Friday, March 24, 2006

On the Booker and other literary prizes

Earlier on the blog I ruminated on the idea that the (Man) Booker prize might not have always gone to the best novel on the shortlist. Obviously, this is a subjective matter...which makes it all the more interesting to kick around with readers of contemporary Commonwealth fiction. I wrote up my own thinking on the contest for a few recent years and intend to soon follow up with reflections on earlier years.

And I've been asking around about what others think about Booker winners and losers. I've even gone half-way around the world in search of enlightenment on the question.

Kerryn Goldsworthy runs a blog called "A Fugitive Phenomenon" which is "dedicated to the discussion of Australian literature past and present: information, opinions, gossip, hearsay, scuttlebutt etc." She is extremely well-qualified to take up the question about "bad Booker beats" and did so in a thorough post (click here to read the whole thing) from which I pull a few passages:
I checked out available lists of shortlists and winners and was ashamed to discover that I hadn't read a large enough proportion of them to be able to give a meaningful answer to his question. My excuse is that when one reads for a living, one's reading, while reasonably voluminous, is of necessity shockingly skewed. All I could say for sure was that there were a handful of winners I thought would have deserved the prize no matter what the competition was: Coetzee for Disgrace, Byatt for Possession, Pat Barker for The Ghost Road, Arundhati Roy for The God of Small Things and Kazuo Ishiguro for The Remains of the Day. Even that list is a tad meaningless, as there are many other winners I've not read. (Which of these Titans woud be the ├╝ber-winner? Could such a choice be made, and if it could, could it possibly mean anything?)
Actually, there is a "Booker of Bookers." Nevertheless, as Kerryn suggests, does it it possibly mean anything? Probably not.

Readers get passionate and writers get vulnerable whenever the topic of prizes comes up. People on judging committees stare at each other in wide-eyed, jaw-dropped disbelief, unable to process whatever mad opinions they have just heard coming out of each others' mouths. Writers who get shortlisted and then don't win are unable to keep up the exultation of getting shortlisted and instead just sulk because someone else beat them.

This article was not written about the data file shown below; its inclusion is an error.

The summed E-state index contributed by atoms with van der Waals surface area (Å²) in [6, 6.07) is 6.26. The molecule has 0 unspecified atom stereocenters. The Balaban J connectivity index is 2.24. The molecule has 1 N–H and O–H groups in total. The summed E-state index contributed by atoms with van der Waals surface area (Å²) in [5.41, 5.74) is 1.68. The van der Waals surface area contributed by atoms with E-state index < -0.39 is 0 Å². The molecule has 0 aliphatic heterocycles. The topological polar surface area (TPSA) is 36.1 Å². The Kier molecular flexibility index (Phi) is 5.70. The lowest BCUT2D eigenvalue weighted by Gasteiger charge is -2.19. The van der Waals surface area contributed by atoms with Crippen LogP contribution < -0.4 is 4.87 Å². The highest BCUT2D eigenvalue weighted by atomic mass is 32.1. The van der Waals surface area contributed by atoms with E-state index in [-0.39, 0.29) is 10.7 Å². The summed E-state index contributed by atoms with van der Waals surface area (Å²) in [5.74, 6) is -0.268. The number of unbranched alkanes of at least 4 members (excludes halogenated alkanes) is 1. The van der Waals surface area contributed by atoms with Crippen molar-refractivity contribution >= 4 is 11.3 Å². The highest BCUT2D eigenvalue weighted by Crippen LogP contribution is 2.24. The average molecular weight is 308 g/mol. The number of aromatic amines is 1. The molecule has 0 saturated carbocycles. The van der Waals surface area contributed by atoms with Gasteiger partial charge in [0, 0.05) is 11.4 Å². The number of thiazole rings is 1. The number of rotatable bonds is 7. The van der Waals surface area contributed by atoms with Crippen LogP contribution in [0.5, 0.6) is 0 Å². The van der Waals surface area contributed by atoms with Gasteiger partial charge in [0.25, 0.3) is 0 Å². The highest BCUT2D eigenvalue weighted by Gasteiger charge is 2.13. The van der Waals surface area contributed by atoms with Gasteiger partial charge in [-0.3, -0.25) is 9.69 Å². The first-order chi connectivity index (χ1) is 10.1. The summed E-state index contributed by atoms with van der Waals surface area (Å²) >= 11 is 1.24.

(Amusingly, sometimes their partners sulk vicariously; you can tell a great deal about what drives a writer's relationship with his or her partner by watching the partner's behaviour on prize nights.)

Are literary prizes a good thing or not? The same arguments tend to get trotted out and rehashed over and over, and I'm usually quite up to arguing sincerely on both sides of the issue. Yes, prizes are bad because they encourage the idea of competition in art (corruptive) as well as the idea that it's possible to come up with an evaluative hierarchy and say with conviction 'This book is better than that book', an activity I dislike. But on the other hand, no, prizes are not a bad thing, because they mean money for writers. Can't go past that one.

Prizes for books are a bad thing, precisely for the reason Kerryn states.

Yet I think they are also a good thing, and that the positive case is stronger than she suggests. For one thing, these contests generate discussion among readers about all the contenders, not only the winners. This argument is strongest for a prize like the Man Booker, where being shortlisted is a blurbable achievement. ("Shortlisted for a Pulitzer" isn't so boastworthy in America.) This added discussion almost certainly means more readers and more sales for the handful of nominated books.

Moreover, readers with too little time--and who has too much time to read?--are made aware of a few books that might otherwise escape their attention. Yes, I realize the greatest injustices are not between the shortlisted and the winner of the prize but rather among the books not shortlisted. But I think the net effect is that more people read more books due to buzz around the prizes.

And that is good for readers as well as for writers.

Kerryn's post has much more to say, particularly about Australian and Southeast Asian Commonwealth fiction. Click over to "A Fugitive Phenomenon" for more.

Click here for a recent post about Booker Prize gossip from the prize's long-time administrator. And click here for my original post about "bad Booker beats."

Thanks to Kerryn Goldsworthy for taking up the question.

--Marshal Zeringue